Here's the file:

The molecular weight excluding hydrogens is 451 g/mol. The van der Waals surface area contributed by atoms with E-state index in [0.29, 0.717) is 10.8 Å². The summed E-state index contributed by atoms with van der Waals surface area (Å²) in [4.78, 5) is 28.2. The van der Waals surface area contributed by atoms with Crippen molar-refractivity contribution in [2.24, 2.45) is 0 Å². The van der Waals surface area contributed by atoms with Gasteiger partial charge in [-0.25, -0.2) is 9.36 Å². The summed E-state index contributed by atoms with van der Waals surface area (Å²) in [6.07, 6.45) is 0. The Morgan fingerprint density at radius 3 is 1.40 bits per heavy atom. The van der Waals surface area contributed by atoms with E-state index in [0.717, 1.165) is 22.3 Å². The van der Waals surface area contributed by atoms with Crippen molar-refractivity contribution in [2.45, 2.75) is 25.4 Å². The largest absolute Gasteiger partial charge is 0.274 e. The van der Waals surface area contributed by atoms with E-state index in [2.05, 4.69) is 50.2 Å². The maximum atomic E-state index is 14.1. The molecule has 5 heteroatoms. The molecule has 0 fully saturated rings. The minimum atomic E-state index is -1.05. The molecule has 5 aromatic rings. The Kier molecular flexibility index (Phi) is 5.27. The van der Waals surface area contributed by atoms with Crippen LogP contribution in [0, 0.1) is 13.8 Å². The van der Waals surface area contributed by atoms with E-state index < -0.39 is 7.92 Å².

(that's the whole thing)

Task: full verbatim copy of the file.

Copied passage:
The molecular weight excluding hydrogens is 451 g/mol. The van der Waals surface area contributed by atoms with E-state index in [0.29, 0.717) is 10.8 Å². The summed E-state index contributed by atoms with van der Waals surface area (Å²) in [4.78, 5) is 28.2. The van der Waals surface area contributed by atoms with Crippen molar-refractivity contribution in [2.24, 2.45) is 0 Å². The van der Waals surface area contributed by atoms with Gasteiger partial charge in [-0.25, -0.2) is 9.36 Å². The summed E-state index contributed by atoms with van der Waals surface area (Å²) in [6.07, 6.45) is 0. The Morgan fingerprint density at radius 3 is 1.40 bits per heavy atom. The van der Waals surface area contributed by atoms with E-state index in [0.717, 1.165) is 22.3 Å². The van der Waals surface area contributed by atoms with Crippen molar-refractivity contribution in [2.45, 2.75) is 25.4 Å². The largest absolute Gasteiger partial charge is 0.274 e. The van der Waals surface area contributed by atoms with E-state index in [2.05, 4.69) is 50.2 Å². The maximum atomic E-state index is 14.1. The molecule has 5 heteroatoms. The molecule has 0 fully saturated rings. The minimum atomic E-state index is -1.05. The molecule has 5 aromatic rings. The Kier molecular flexibility index (Phi) is 5.27. The van der Waals surface area contributed by atoms with Crippen LogP contribution in [0, 0.1) is 13.8 Å². The van der Waals surface area contributed by atoms with E-state index < -0.39 is 7.92 Å².